Mark Silcox: I Can Cure | Edinburgh Fringe comedy review by Paul Fleckney
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Mark Silcox: I Can Cure

Edinburgh Fringe comedy review by Paul Fleckney

Ladies and gentlemen, the joke-less set. Mark Silcox’s show might bear all the hallmarks of a wind-up, but it’s not a wind-up. It’s anti-comedy – a wilful subversion of what comedians are supposed to do, for (in theory) comic purposes.

 I Can Cure is the logical conclusion of anti-comedy – all anti, no comedy. Having said that, I honestly doubt whether Silcox cares about such labels. I wouldn’t be surprised if he genuinely just wants to talk about coughs, show us pictures of interesting animals and make us tea. Thanks to the Edinburgh Festival, he can do just that. Free Fringe, free country. 

There are far worse way to spend an hour than being educated and made tea, but that is also what grandparents are for.

The first half feels more like a GP appointment than a comedy performance. He explains to us what a cough is and why we shouldn’t waste money on cough medicines. To illustrate his point he hands out little pieces of stem ginger, which is just as effective at masking the symptoms. 

Silcox’s quiet delivery is never going to augment his voice into anything resembling a ‘sell’, and so it’s like we’re really there, in the surgery, quietness all around. Then he explains what piles are, serves us some chickpeas, and tells us to pursue non-materialism.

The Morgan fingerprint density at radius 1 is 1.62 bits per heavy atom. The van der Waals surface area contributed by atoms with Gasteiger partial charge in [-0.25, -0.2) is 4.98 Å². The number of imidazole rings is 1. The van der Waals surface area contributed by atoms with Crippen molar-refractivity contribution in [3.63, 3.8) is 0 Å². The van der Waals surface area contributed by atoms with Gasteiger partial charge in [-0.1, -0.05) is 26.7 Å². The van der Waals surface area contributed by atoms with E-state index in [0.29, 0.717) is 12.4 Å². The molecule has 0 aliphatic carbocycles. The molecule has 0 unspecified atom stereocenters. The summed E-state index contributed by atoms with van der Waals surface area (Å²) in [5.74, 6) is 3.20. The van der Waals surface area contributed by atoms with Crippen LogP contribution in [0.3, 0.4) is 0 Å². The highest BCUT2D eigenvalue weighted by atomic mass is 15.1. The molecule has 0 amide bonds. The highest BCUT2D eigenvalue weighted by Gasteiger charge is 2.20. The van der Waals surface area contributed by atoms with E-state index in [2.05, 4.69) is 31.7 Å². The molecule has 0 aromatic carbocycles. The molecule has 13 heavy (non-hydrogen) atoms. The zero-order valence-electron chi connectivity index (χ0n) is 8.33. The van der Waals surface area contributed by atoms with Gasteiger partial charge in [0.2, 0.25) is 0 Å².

Baffled looks abound, waiting for the catch, the big reveal, Jeremy Beadle, anything to explain what is going on. Silcox isn’t ruffled in the slightest, though. He’s got this under control.

The second half finds us moving from the GP surgery to the lecture hall. Silcox – who has a PhD in analytical chemistry – runs us through the history of life itself, from the Big Bang to the first photosynthesis, then amphibians, humans and – surprise twist – the patriarchy. 

It’s while Silcox is showing us pictures of gay animals that he gets bored and starts making tea. For about five minutes we talk among ourselves while we sit and wait for the kettle to boil. A few guys behind me had coffee, but I think most people went for tea. Custard cream? Don’t mind if I do. It is, if nothing else, a failsafe way of preventing walkouts.

His big finish is a section on the future of technology and sexuality. Babies are going to be born on the outside of women’s bodies, and we’ll be able to choose their personalities. You couldn’t accuse Silcox’s show of lacking range.

Only a professional contrarian would insist that I Can Cure is somehow a work of subversive comic genius and that Silcox is our Andy Kaufman. It’s tedious, and a lot of unsuspecting punters are going to find that out the hard way.

Review date: 16 Aug 2017
Reviewed by: Paul Fleckney

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